The Anglo-Saxon Monk meets a Master of Merlin, Ivana Radman, who lets us into a few secrets about Colin Morgan's dragon speak ...
It's not every day you meet a Master of Merlin, by which I mean someone who wrote her Masters thesis on the subject, 'Old English Spells in BBC's Merlin'. I know it's not very Anglo-Saxon of me, but I'm going to say it all the same: How cool is that!
Ivana is from Croatia, and she completed her Masters degree at the University of Zagreb in 2014.
She left me a comment on my previous post about the language in Merlin. When she told me what she'd been researching, well I just had to know more.
So, my beloved readers, let's find out what she has to say about Colin Morgan's spells and his Old English inflections ... oh, and something called a bromance? Is that Anglo-Norman?
IR Merlin happened to be running on TV at about the same time I was taking a class in the History of English. The spells, and the show itself, immediately caught my attention, and having picked up a few Old English words, I put two and two together. As for the thesis, my friends were cheering for something Merlinesque and since I wanted to do something fun, I went along with it.
ASM For the benefit of non-linguists, would you, in a nutshell, define Old English?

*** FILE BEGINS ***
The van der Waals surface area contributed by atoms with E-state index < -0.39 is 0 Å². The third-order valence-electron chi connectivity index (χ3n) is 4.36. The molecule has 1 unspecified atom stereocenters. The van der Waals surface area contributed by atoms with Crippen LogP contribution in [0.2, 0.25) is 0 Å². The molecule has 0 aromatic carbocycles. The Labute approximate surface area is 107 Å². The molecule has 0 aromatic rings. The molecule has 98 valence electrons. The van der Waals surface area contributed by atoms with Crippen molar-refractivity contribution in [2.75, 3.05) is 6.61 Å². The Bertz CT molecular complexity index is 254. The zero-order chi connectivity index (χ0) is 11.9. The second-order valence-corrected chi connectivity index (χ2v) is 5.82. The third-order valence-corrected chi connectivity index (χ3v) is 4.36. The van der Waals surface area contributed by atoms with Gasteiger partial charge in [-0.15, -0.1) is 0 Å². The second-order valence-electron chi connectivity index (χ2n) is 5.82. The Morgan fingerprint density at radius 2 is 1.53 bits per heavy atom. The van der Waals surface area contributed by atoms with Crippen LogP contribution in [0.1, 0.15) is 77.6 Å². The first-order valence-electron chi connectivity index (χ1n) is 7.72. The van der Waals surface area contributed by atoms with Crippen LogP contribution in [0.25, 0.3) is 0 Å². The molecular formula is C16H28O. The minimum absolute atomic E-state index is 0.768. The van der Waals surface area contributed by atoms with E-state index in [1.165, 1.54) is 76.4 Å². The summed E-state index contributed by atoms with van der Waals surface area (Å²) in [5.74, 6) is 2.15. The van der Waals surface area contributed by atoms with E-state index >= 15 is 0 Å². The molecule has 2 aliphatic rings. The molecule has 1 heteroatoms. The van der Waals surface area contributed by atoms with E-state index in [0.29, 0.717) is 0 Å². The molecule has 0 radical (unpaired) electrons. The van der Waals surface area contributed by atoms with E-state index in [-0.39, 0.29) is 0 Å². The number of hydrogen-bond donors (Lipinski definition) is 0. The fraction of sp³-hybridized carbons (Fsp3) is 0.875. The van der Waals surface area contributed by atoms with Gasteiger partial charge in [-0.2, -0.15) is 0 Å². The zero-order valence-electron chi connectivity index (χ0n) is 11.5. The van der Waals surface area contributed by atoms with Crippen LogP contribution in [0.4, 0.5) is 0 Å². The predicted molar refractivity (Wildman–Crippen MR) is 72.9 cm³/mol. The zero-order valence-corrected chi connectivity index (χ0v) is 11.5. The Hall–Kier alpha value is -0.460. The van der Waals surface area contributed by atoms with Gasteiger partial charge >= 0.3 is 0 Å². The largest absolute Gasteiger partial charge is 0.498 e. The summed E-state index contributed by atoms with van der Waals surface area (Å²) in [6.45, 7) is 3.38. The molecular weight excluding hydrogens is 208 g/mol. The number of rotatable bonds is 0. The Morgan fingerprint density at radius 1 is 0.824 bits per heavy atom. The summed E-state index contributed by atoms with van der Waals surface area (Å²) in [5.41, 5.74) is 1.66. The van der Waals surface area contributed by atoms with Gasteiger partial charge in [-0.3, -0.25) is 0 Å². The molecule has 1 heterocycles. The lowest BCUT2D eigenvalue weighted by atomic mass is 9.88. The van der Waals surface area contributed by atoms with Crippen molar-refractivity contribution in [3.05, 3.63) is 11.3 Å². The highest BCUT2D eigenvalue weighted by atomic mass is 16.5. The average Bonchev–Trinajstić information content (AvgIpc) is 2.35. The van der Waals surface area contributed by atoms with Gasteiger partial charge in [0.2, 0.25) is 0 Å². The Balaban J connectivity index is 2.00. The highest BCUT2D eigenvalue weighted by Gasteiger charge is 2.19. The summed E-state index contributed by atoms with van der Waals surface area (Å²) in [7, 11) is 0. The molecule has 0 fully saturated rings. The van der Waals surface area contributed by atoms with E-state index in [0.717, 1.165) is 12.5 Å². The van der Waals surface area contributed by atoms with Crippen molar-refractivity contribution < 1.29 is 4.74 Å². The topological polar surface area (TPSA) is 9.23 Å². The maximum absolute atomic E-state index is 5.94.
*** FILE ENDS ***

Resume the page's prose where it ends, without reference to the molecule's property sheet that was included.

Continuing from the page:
IR It’s the earliest recorded stage of the English language, dating from the coming of the Anglo-Saxons in the fifth century up to the Norman conquest in 1066, and beyond into the twelfth century.
As it was governed by a complex set of grammar rules (inflections for case, number, gender, person, tense, etc.), its syntax (word order) was more loose. Also, the vocabulary appears more Germanic and much more homogenous than today, with only 3% of borrowings, mostly from Latin and Scandinavian languages.
The question is, of course, what did Old English sound like? No one can really know for sure. Experts make informative guesses based on poetic evidence, comparative reconstruction and alphabetical logic.
ASM Can we just clarify one point: Was it just Old English that was used in Merlin or were other languages used for spells too?
IR Jones [one of the BBC Merlin team] explains in one interview that they decided on another language for those epic scenes with Kilgharrah [the dragon in the show], starting at the end of season two. And according to Merlin Wiki, Old Irish was used too, for the sidhe magic, though I don’t think the audience can really hear the distinctions between the spells in Old Irish and those in Old English. This is where the transcripts come in handy. According to Merlin Wiki and my own count, there were 306 spells, 277 of them in Old English. Sixteen were instances of ‘dragonspeak’, whereas 13 were in Old Irish.
ASM You mention in your thesis other modern adaptations of Arthurian stories, and how most of these have presented the language of Arthurian Britain as ‘antiquated and stylized’. In your opinion, has the Merlin team differed from this in its own approach to language, and if so, how has it differed?